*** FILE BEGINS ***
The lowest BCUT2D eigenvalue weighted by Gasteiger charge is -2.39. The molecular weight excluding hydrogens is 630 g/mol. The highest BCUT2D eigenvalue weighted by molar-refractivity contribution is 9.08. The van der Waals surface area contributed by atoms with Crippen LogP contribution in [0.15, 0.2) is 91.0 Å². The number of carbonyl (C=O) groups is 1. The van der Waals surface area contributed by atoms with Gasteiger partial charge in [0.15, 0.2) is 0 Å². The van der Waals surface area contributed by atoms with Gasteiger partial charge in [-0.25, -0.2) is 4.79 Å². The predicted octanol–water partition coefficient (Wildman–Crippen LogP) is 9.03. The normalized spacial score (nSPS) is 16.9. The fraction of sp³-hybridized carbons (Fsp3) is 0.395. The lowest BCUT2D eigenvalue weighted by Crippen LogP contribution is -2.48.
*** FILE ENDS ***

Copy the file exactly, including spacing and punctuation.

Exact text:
The lowest BCUT2D eigenvalue weighted by Gasteiger charge is -2.39. The molecular weight excluding hydrogens is 630 g/mol. The highest BCUT2D eigenvalue weighted by molar-refractivity contribution is 9.08. The van der Waals surface area contributed by atoms with Crippen LogP contribution in [0.15, 0.2) is 91.0 Å². The number of carbonyl (C=O) groups is 1. The van der Waals surface area contributed by atoms with Gasteiger partial charge in [0.15, 0.2) is 0 Å². The van der Waals surface area contributed by atoms with Gasteiger partial charge in [-0.25, -0.2) is 4.79 Å². The predicted octanol–water partition coefficient (Wildman–Crippen LogP) is 9.03. The normalized spacial score (nSPS) is 16.9. The fraction of sp³-hybridized carbons (Fsp3) is 0.395. The lowest BCUT2D eigenvalue weighted by Crippen LogP contribution is -2.48.